I will put my 2 cents worth in as follows.
The Electromelt. It looks incredibly convenient and quick,
but in actual use, do you wind up with firescale? It concerns me
that > there is no flame covering the melt, even though the crucible
I used to use an electromelt (the digital Model) and I switched to a
large Victor oxy-propane torch .The torch successfully covers the
melt and the ceramic crucibles cost $ 8 and last years doing 75
melts /week. The torch will melt 500 grams or more in approx. 3
minutes. The electromelt will take 20 minutes for the first melt and
the crucibles will cost more than $20. and will have to be replaced
quite often .The electromelt will need various parts replaced as time
goes on… the torch needs nothing. As the graphite crucible wears
out… where do you think the disapearing graphite is going???
Accuracy…the digital one is more accurate than the non-digital unit
. The electromelt will do its job … eventualy
A vacuum wax injector. Is this only for the really big guys?
It looks like a good investment. It would simplify mold cutting (no
vents). It also looks as though you would shoot perfect waxes
every time. But do the molds wear out faster? And is the mold
clamp (which costs almost as much as the injector) really a
there are good vacuum wax injectors and there are some that are not so
good. The yasui is one of the best and their mold clamp is worth it if
you have the production figures that would warant the expense.Many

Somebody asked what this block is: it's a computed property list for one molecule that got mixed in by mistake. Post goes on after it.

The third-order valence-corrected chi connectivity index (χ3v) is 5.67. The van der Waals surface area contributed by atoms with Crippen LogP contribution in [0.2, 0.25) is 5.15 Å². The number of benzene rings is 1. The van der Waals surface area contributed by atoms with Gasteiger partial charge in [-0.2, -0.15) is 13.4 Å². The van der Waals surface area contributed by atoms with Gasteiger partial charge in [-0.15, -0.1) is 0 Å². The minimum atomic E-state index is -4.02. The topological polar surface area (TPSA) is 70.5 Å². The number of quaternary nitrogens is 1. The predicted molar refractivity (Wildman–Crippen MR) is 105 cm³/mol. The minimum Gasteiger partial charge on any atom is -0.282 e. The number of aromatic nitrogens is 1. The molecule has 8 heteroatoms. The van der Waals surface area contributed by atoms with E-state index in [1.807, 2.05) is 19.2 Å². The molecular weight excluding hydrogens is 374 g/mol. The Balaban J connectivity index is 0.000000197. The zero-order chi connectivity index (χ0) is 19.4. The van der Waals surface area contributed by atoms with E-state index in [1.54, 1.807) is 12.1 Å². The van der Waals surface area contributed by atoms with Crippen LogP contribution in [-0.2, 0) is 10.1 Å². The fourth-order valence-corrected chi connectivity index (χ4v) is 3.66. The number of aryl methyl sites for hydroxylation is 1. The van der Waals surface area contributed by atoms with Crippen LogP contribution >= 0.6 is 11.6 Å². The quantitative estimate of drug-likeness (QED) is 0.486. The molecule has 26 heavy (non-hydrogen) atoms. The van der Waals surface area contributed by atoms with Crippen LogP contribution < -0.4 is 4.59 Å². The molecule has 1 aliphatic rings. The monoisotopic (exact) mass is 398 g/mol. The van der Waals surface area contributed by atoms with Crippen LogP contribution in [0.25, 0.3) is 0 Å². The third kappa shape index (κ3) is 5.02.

people do not know how to use these machines properly as it takes time
to learn how to make them work to your advantage.Next time you are at
a show, bring a mold on an item that you have a really hard time
getting to work… they will have to fool around with the settings a
bit, but it will fill the mold correctly … with practice. You will
still have to cut some vents… not as many…and it will not shorten
the life of your mold.
And last, these Neutec casting machines. I'm thinking of the
smallest one. Quick, no firescale. It looks so simple to operate,
I feel I must be missing something. Is the drawback that I'll be
buying Neutec's consumables for the rest of time?
Again, the cost of crucibles ( probably $ 60 + /each plus other things
that wear out) would steer me clear of these machines as a small shop.
I have had many expensive machines in various companies that i have
designed and built for others and the high tech gear is good for
employees who know what they are doing… but even in this case,
mistakes are made … and get quite costly in materials and machine
parts. This is my Dollars worth !
http://www.racecarjewelry.com Visit the workshop. Daniel Grandi